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The problem slow SMB over WAN. Latency avg 27ms Wiresharks shows the Windows Size is small 8012 for SMB traffic. Bandwidth 100 MBPS both up and down. Speed out to the Internet is great both up and down.
Site to Site VPN setup between two Fortigates.
Copying and opening files between the two sites is slow. Branch Office has a mix of Win7 and Win10 on the Desktops. Fileserver is running Win2016. I have three remote sites with the same problem. Wireshark tells us we're running SMB 2.0.
I'm asking for suggestions to increase the file transfer speed over the WAN.
Fortinet's TAC Level 3 has checked and double checked the Fortigates for misconfiguration errors.
We have done things like reduce the MTU size on the Fortigates. Ran continuous pings on both the private and public interfaces looking for dropped packets.
Checked for mismatched duplexing. Updated the Fortigates Firmware, Attached laptops directly to the Fortigates and copied files between them, ran Iperf both TCP and UDP between them, etc, etc.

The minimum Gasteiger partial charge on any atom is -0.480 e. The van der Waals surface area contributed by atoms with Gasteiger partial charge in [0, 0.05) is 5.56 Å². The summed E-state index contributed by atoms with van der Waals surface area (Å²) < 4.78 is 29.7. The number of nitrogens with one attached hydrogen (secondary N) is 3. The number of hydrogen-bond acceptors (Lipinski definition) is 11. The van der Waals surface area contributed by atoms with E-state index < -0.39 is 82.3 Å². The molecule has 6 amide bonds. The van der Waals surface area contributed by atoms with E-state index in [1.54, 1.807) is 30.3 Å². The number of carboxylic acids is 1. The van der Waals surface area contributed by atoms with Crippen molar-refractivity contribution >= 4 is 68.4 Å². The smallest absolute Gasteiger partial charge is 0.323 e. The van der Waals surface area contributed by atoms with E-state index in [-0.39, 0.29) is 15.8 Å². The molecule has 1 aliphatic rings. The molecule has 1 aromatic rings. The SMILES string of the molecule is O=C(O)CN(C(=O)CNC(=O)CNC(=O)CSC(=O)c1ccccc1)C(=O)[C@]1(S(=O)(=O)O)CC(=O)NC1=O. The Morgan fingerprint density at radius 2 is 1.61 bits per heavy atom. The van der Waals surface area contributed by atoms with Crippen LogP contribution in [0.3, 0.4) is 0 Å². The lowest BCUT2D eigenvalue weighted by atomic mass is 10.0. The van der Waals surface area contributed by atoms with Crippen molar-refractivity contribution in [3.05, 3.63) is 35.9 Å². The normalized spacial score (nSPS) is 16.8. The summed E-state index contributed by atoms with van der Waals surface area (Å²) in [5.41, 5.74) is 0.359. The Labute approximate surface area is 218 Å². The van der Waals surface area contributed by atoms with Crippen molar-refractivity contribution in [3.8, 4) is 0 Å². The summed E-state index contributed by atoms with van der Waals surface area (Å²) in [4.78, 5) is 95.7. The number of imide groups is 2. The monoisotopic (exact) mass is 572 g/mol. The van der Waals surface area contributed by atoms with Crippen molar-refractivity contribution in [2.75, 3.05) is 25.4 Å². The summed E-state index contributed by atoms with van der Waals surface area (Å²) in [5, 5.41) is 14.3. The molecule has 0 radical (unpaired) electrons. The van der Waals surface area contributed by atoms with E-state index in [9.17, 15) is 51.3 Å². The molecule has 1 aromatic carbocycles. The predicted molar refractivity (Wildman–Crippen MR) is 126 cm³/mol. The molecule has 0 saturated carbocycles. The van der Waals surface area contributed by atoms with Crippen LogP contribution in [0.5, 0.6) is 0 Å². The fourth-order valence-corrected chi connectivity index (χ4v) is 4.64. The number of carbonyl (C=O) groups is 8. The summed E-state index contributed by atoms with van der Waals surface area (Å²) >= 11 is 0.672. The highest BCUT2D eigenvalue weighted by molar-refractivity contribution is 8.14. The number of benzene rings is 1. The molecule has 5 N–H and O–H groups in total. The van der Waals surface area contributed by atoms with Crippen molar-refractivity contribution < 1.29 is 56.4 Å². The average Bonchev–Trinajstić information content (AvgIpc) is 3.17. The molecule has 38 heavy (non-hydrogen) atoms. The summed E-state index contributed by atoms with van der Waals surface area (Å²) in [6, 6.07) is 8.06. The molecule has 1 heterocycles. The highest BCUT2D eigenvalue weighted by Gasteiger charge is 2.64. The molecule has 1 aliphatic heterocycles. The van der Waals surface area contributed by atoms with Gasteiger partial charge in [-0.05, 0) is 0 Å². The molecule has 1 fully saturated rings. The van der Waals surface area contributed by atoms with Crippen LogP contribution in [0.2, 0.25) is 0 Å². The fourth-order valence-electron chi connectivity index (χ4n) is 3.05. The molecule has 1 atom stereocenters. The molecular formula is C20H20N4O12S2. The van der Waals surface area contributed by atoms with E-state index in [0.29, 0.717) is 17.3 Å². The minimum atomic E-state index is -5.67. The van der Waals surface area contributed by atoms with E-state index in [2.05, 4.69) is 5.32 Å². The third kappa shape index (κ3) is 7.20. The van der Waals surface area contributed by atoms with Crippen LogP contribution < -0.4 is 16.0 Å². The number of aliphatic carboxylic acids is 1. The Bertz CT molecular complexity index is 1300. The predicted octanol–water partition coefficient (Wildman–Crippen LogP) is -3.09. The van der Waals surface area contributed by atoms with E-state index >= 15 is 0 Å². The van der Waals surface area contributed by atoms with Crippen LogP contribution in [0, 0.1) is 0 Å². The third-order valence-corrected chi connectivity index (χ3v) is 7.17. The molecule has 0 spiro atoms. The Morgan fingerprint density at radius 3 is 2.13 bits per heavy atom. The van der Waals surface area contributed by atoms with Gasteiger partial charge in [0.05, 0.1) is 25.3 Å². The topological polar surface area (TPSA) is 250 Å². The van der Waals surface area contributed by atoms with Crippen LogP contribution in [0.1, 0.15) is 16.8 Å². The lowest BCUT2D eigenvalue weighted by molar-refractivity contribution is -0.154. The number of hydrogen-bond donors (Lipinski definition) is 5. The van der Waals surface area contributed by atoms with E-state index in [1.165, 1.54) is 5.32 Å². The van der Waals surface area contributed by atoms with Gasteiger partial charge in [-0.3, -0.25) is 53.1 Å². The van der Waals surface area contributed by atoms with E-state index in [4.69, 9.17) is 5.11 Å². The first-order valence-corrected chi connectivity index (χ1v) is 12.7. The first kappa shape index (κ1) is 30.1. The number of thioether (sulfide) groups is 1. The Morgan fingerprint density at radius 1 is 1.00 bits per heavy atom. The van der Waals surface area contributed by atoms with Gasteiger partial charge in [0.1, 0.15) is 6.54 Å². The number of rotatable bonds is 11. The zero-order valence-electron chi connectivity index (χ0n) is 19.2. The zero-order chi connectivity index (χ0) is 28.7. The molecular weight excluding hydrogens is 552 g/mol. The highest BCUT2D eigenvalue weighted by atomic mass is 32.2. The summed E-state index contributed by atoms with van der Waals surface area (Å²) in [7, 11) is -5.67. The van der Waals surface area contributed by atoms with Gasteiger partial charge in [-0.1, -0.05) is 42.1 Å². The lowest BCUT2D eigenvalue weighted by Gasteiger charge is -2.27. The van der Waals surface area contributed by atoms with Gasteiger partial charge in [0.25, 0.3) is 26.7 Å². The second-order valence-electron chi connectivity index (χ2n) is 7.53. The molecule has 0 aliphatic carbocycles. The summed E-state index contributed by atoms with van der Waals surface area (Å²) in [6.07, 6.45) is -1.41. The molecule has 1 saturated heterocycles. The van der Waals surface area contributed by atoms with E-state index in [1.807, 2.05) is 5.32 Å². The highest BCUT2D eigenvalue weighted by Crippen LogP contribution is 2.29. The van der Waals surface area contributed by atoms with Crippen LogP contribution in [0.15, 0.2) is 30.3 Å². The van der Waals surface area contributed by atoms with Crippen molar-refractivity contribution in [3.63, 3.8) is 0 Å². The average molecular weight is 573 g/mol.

We've read document after document on slow SMB over WAN. Performance tuning for SMB. - https://www.apachelounge.com/download/contr/Perf-tun-srv-2016.pdf
We've added the registry key for SizReqBuf, and set it to ffff.
Windows Size Scaling is mentioned.
This link mentions Windows Scaling is enabled by default in all recent implementations.
How to fix TCP windowing
The TCP window size is controlled by the end devices, not by the routers, switches, or firewalls that happen to be in the middle. The devices actively and dynamically negotiate the window size throughout the session.
But as I mentioned earlier, the TCP mechanism was designed for network bandwidth that’s orders of magnitude slower than what we have today. So some implementations still enforce a maximum window size of 64KB. You can get around this by enabling windows scaling, which allows windows of up to 1GB.
Windows scaling was introduced in RFC 1323 to solve the problem of TCP windowing on fast, reliable networks. It’s available as an option in any modern TCP implementation. The only question is whether it’s been enabled properly.
In all recent Microsoft Windows implementations, windows scaling is enabled by default. You ‘ll find places on the Internet telling you to change registry values to increase your window size, but depending on the Windows version you’re using, these changes will have no effect. The values may no longer even exist. Bottom line, you don’t need to fix TCP windowing in Windows, either clients or servers.
A few links we've read.